It’s not unusual for the Msimbazi river valley to fill with floodwater, but recent rains have hit hard for residents of the valley whose homes are now a pile of rubble.
Dozens of victims of a recent demolition exercise to clear the high-risk floodplain of illegally built homes are still squatting in the rubble-strewn valley.
Displaced resident Amina Chamitti, 51, told the Citizen that Wednesday morning’s downpour felt like it lasted a whole year.
“It was cold, it was wet,” says Chamitti, a grandmother who weathered the storm in a tent near the rubble of her former home.
“My house was nice. The day they demolished my house, I was not around. I nearly had a heart attack,” says 61-year-old Athumani Omari, clutching his recently acquired medication.
“I couldn’t save anything,” says Omari, who lived in the valley since 1985.
“We were still paying rent and taxes every year. If the government thought this wasn’t the right place to stay, why did they bring all that infrastructure,” says Juma Mwelomwe.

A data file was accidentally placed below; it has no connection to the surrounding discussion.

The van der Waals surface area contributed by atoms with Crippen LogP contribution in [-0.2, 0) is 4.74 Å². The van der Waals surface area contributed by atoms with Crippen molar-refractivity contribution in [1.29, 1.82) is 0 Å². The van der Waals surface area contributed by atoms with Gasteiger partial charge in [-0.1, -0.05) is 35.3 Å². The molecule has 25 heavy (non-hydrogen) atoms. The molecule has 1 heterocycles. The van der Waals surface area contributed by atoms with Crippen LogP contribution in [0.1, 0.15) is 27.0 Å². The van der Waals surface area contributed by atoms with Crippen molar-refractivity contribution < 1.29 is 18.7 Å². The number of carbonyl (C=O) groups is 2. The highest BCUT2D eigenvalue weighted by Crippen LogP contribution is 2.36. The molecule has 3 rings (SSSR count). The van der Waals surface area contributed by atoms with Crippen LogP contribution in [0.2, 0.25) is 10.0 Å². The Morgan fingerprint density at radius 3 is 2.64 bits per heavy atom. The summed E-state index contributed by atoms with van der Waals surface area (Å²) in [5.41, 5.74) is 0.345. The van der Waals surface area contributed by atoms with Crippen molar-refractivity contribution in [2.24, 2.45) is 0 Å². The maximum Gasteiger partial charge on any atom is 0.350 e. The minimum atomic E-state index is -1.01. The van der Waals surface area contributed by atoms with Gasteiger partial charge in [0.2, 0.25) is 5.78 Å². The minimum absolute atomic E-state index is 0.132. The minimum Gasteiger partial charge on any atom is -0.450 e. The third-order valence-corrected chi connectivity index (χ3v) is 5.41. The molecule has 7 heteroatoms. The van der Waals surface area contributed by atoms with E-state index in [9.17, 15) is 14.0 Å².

“It’s forbidden for people to set up and establish settlement in open space or along water sources and sea coastlines,” says William Lukuvi, the Minister of Lands, Housing and Human Settlements.
“We shall not humiliate persons but we shall equally not allow those who have invaded places [which are] not safe for human settlement,” says Lukuvi, speaking to the Guardian.
The demolition exercise by the National Environment Management Council, the Ministry of Lands, Housing and Human Settlements and the Kinondoni Municipal Council has been temporarily halted due to an ongoing legal battle with residents.